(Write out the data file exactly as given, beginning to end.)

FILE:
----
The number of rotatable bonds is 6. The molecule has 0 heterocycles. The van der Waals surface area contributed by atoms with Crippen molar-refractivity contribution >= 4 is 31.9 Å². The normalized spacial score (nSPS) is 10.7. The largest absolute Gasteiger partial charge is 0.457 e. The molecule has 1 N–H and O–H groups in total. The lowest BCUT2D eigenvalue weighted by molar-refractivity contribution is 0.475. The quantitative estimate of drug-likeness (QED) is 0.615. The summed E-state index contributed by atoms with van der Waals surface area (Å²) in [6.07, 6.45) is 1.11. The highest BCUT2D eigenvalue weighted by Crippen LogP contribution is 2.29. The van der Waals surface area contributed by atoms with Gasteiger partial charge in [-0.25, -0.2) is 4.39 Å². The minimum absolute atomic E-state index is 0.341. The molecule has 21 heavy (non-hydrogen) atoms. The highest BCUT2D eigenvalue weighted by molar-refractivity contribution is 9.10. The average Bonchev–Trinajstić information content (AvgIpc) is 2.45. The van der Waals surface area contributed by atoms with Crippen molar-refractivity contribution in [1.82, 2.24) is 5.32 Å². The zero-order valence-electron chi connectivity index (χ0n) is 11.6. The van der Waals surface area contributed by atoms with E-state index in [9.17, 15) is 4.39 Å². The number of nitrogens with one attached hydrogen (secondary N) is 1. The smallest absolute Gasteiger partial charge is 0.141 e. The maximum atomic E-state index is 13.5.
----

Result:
The number of rotatable bonds is 6. The molecule has 0 heterocycles. The van der Waals surface area contributed by atoms with Crippen molar-refractivity contribution >= 4 is 31.9 Å². The normalized spacial score (nSPS) is 10.7. The largest absolute Gasteiger partial charge is 0.457 e. The molecule has 1 N–H and O–H groups in total. The lowest BCUT2D eigenvalue weighted by molar-refractivity contribution is 0.475. The quantitative estimate of drug-likeness (QED) is 0.615. The summed E-state index contributed by atoms with van der Waals surface area (Å²) in [6.07, 6.45) is 1.11. The highest BCUT2D eigenvalue weighted by Crippen LogP contribution is 2.29. The van der Waals surface area contributed by atoms with Gasteiger partial charge in [-0.25, -0.2) is 4.39 Å². The minimum absolute atomic E-state index is 0.341. The molecule has 21 heavy (non-hydrogen) atoms. The highest BCUT2D eigenvalue weighted by molar-refractivity contribution is 9.10. The average Bonchev–Trinajstić information content (AvgIpc) is 2.45. The van der Waals surface area contributed by atoms with Crippen molar-refractivity contribution in [1.82, 2.24) is 5.32 Å². The zero-order valence-electron chi connectivity index (χ0n) is 11.6. The van der Waals surface area contributed by atoms with E-state index in [9.17, 15) is 4.39 Å². The number of nitrogens with one attached hydrogen (secondary N) is 1. The smallest absolute Gasteiger partial charge is 0.141 e. The maximum atomic E-state index is 13.5.